On the morning of November 24, 1963, while being transferred from a jail cell to an interrogation office, Lee Harvey Oswald was shot by Jack Ruby, a Dallas nightclub owner, allegedly acting out of rage and anguish over the death of the president. Ruby was tried and found guilty of murder (March 14, 1964) and was sentenced to death. In October 1966 a Texas appeals court reversed the conviction, but, before a new trial could be held, Ruby died of a blood clot, complicated by cancer (Jan. 3, 1967).
At his trial, Jack Ruby claimed that he killed ;Lee Harvey Oswald' to spare Jacqueline Kennedy the anguish of having to testify at her husband's murder trial. Later he recanted the statement, saying that his lawyer had put him up to it. On 14th March 1964, he was convicted of Oswald's murder and sentenced to death. That conviction was later overturned but he died of lung cancer in 1967 before he could get a new trial.
Jack Ruby opened The Carousel Club in 1954 and kept ownership until he went to jail in 1963. He built up a friendly relationship with the Dallas police chiefly because he was running an establishment that they could easily close down, one of the reasons being Ruby's alleged ties to organized crime figures. This relationship allowed him access to come and go at police headquarters and is how he was able to have access to the garage on the day he murdered Lee Harvey Oswald.
Jack Ruby, during his trial, the head of his team of defense lawyers was the San Francisco-based Melvin Belli. One of Belli's assistants was Sam Brody, who switched his focus from murder to divorce, handling the divorce proceedings of Jayne Mansfield and Matt Cimber that began on July 20, 1966 (when Ruby was still alive). The famous couple's divorce was still pending on June 29, 1967 when Brody and Mansfield, romantically involved, died in a car accident that also killed a 20-year-old African American man named Ronnie Harrison. Harrison was driving the couple and three of Mansfield's children, including Mariska Hargitay, from Biloxi, Mississippi to New Orleans where Mansfield was scheduled to appear on a locally broadcast TV show. An urban legend has Sam Brody bringing with him in the car a briefcase filled with secrets about the JFK assassination. That is false.
Two actors portrayed John F. Kennedy with archive footage of the actual American President John F. Kennedy himself bringing the total to three JFK personas appearing in the movie. Willie Garson played JFK in the Dallas scenes whilst Gérard David, billed as Gerard David, portrayed JFK in the Las Vegas scenes.
The film was made and released about five years after its source stage play "Love Field" by Stephen Davis had been first performed at the Bush Theatre in London, England in 1987. Davis also penned the screenplay for the picture. A movie called Love Field (1992) was released in the same 1992 year as Ruby (1992) but it was not based on Davis' stage production.
Joe Viterelli played Joe Valachi (aka Joseph Valachi) in this movie which was first released in 1992 which was the 20th Anniversary year of when Charles Bronson had portrayed Valachi in The Valachi Papers (1972) which had debuted in cinemas in 1972. Bronson was the first actor to play Valachi on the big screen with Viterelli being the second.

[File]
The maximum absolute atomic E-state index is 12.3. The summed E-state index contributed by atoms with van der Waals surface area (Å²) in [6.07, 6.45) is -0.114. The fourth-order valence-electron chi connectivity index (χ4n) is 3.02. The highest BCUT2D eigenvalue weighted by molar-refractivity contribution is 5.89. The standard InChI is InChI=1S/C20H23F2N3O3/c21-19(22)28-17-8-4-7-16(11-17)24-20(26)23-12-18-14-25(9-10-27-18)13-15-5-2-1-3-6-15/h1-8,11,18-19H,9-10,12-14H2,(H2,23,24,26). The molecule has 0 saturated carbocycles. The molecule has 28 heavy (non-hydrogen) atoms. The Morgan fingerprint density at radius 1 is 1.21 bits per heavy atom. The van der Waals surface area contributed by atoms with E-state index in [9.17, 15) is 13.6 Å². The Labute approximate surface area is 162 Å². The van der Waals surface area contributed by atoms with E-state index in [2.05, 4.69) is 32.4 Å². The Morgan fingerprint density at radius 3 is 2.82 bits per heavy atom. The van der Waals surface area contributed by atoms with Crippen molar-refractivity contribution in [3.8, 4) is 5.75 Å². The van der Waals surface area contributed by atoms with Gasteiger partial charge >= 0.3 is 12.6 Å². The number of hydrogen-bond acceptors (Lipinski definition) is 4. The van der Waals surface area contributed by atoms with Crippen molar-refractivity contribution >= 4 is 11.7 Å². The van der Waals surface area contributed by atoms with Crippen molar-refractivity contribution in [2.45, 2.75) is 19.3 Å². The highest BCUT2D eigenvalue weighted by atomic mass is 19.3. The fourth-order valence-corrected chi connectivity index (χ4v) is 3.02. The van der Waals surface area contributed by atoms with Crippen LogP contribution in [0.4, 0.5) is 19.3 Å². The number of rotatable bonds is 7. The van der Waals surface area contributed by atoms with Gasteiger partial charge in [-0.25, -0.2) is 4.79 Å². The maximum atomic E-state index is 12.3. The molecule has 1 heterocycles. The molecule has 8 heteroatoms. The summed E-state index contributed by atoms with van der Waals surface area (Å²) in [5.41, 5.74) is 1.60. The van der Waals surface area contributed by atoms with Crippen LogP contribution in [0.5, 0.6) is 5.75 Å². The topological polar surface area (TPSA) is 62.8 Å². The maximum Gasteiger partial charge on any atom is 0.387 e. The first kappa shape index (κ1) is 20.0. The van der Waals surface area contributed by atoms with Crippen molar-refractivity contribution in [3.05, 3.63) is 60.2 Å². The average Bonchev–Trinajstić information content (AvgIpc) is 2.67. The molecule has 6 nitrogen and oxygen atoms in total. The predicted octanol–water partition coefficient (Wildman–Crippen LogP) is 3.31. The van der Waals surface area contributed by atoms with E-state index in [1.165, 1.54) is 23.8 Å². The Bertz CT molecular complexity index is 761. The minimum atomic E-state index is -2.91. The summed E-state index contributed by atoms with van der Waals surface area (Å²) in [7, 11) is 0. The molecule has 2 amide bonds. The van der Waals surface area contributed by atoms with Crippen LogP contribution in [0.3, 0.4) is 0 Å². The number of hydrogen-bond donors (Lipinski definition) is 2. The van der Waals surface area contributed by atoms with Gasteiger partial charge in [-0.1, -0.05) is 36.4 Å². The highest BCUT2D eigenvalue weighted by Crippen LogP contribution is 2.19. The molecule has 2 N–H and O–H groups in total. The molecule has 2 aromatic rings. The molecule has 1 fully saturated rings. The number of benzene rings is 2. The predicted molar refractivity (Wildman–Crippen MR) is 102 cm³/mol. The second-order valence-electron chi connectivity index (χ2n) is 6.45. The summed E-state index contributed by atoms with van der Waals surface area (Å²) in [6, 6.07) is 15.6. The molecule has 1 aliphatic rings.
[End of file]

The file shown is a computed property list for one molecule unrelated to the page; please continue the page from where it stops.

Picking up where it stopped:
This movie takes it title from the last name of Jack Ruby, who is the film's title character, portrayed by actor Danny Aiello. As one of the picture's taglines declares: "The man who shot the man who shot J.F.K. was Ruby". JFK is the abbreviated nick-name of former assassinated American president John F. Kennedy whilst the man who is considered to have shot JFK was Lee Harvey Oswald whom Ruby shot a soon time after the assassination of JFK.
According to the Wikipedia website, "Ruby (1992) was not a financial success at the box office, perhaps overshadowed by the release of JFK (1991) previously. The film was released to mixed to negative reviews from critics . . ."
An actual life quote by Jack Ruby says: "I have been used for a purpose, and there will be a certain tragic occurrence happening if you don't take my testimony and somehow vindicate me so my people don't suffer because of what I have done."
The picture ". . . points a finger at organized crime and rogue elements within the CIA as the parties responsible for bringing Camelot to a crashing end" according to show-business trade paper 'Variety'.
The quotation appearing during the movie's closing credits states: "The world will never know the true facts of what occurred, my motives . . . because unfortunately the people who had so much to gain . . . will never let the true facts come out aboveboard to the world" - Jack Ruby, Dallas County Jail, 1965.
The film's closing credits disclaimer states: "While certain characters and events are based on real people and actual events, other characters and incidents are purely fictional. Fictional characters include, among others, the character Candy Cane and all incidents involving Candy Cane are fictional. Any similarity between fictional characters and living persons is unintended and coincidental".